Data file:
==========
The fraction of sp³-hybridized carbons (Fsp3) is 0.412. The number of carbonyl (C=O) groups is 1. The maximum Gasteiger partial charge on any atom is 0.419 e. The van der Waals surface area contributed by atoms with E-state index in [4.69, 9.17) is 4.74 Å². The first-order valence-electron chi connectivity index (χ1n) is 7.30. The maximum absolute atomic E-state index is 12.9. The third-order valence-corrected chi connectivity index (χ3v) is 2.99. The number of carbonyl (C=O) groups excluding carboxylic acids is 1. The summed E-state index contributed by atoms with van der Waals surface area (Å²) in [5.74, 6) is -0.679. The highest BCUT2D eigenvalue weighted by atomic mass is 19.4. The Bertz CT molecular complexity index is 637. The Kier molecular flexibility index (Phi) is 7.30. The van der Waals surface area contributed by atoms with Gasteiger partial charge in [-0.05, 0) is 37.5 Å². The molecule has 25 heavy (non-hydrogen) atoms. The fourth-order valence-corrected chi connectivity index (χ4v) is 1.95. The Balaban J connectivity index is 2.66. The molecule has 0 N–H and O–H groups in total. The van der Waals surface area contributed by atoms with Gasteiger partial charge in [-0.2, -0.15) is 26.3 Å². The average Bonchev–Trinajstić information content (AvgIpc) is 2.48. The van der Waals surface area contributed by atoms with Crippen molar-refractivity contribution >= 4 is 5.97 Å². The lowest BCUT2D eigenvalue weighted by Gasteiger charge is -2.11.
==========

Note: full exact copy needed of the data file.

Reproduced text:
The fraction of sp³-hybridized carbons (Fsp3) is 0.412. The number of carbonyl (C=O) groups is 1. The maximum Gasteiger partial charge on any atom is 0.419 e. The van der Waals surface area contributed by atoms with E-state index in [4.69, 9.17) is 4.74 Å². The first-order valence-electron chi connectivity index (χ1n) is 7.30. The maximum absolute atomic E-state index is 12.9. The third-order valence-corrected chi connectivity index (χ3v) is 2.99. The number of carbonyl (C=O) groups excluding carboxylic acids is 1. The summed E-state index contributed by atoms with van der Waals surface area (Å²) in [5.74, 6) is -0.679. The highest BCUT2D eigenvalue weighted by atomic mass is 19.4. The Bertz CT molecular complexity index is 637. The Kier molecular flexibility index (Phi) is 7.30. The van der Waals surface area contributed by atoms with Gasteiger partial charge in [-0.05, 0) is 37.5 Å². The molecule has 25 heavy (non-hydrogen) atoms. The fourth-order valence-corrected chi connectivity index (χ4v) is 1.95. The Balaban J connectivity index is 2.66. The molecule has 0 N–H and O–H groups in total. The van der Waals surface area contributed by atoms with Gasteiger partial charge in [-0.2, -0.15) is 26.3 Å². The average Bonchev–Trinajstić information content (AvgIpc) is 2.48. The van der Waals surface area contributed by atoms with Crippen molar-refractivity contribution >= 4 is 5.97 Å². The lowest BCUT2D eigenvalue weighted by Gasteiger charge is -2.11.